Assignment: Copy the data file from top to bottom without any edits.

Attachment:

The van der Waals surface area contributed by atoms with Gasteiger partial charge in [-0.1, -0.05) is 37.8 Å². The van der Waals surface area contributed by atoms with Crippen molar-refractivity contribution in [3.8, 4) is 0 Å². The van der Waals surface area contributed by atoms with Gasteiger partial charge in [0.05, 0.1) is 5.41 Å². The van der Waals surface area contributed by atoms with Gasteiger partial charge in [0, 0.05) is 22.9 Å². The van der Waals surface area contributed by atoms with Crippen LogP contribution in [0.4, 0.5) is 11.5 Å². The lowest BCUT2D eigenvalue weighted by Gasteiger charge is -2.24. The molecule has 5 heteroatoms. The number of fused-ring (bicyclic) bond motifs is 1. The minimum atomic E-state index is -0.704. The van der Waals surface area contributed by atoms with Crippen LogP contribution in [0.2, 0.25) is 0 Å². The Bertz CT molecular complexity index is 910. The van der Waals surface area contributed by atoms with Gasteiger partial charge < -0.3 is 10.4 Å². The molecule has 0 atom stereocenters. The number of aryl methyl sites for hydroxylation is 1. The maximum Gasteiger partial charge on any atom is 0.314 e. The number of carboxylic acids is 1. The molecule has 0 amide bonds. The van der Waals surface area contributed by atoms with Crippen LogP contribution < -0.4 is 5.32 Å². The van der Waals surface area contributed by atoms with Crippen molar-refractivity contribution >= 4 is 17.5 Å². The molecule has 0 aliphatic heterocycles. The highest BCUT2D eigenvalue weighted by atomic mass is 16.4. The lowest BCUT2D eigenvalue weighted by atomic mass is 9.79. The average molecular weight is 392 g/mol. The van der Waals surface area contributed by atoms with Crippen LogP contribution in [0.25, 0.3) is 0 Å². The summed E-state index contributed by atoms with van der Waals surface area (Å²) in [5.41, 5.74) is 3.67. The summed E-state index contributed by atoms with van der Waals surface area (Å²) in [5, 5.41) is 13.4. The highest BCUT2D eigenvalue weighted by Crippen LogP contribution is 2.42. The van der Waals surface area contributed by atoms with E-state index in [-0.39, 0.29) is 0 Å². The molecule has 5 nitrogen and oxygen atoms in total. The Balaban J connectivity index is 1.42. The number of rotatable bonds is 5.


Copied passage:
The van der Waals surface area contributed by atoms with Gasteiger partial charge in [-0.1, -0.05) is 37.8 Å². The van der Waals surface area contributed by atoms with Crippen molar-refractivity contribution in [3.8, 4) is 0 Å². The van der Waals surface area contributed by atoms with Gasteiger partial charge in [0.05, 0.1) is 5.41 Å². The van der Waals surface area contributed by atoms with Gasteiger partial charge in [0, 0.05) is 22.9 Å². The van der Waals surface area contributed by atoms with Crippen LogP contribution in [0.4, 0.5) is 11.5 Å². The lowest BCUT2D eigenvalue weighted by Gasteiger charge is -2.24. The molecule has 5 heteroatoms. The number of fused-ring (bicyclic) bond motifs is 1. The minimum atomic E-state index is -0.704. The van der Waals surface area contributed by atoms with Crippen LogP contribution in [0.2, 0.25) is 0 Å². The Bertz CT molecular complexity index is 910. The van der Waals surface area contributed by atoms with Gasteiger partial charge < -0.3 is 10.4 Å². The molecule has 0 atom stereocenters. The number of aryl methyl sites for hydroxylation is 1. The maximum Gasteiger partial charge on any atom is 0.314 e. The number of carboxylic acids is 1. The molecule has 0 amide bonds. The van der Waals surface area contributed by atoms with Crippen LogP contribution < -0.4 is 5.32 Å². The van der Waals surface area contributed by atoms with Crippen molar-refractivity contribution >= 4 is 17.5 Å². The molecule has 0 aliphatic heterocycles. The highest BCUT2D eigenvalue weighted by atomic mass is 16.4. The lowest BCUT2D eigenvalue weighted by atomic mass is 9.79. The average molecular weight is 392 g/mol. The van der Waals surface area contributed by atoms with Crippen LogP contribution in [0.25, 0.3) is 0 Å². The summed E-state index contributed by atoms with van der Waals surface area (Å²) in [5.41, 5.74) is 3.67. The summed E-state index contributed by atoms with van der Waals surface area (Å²) in [5, 5.41) is 13.4. The highest BCUT2D eigenvalue weighted by Crippen LogP contribution is 2.42. The van der Waals surface area contributed by atoms with E-state index in [-0.39, 0.29) is 0 Å². The molecule has 5 nitrogen and oxygen atoms in total. The Balaban J connectivity index is 1.42. The number of rotatable bonds is 5.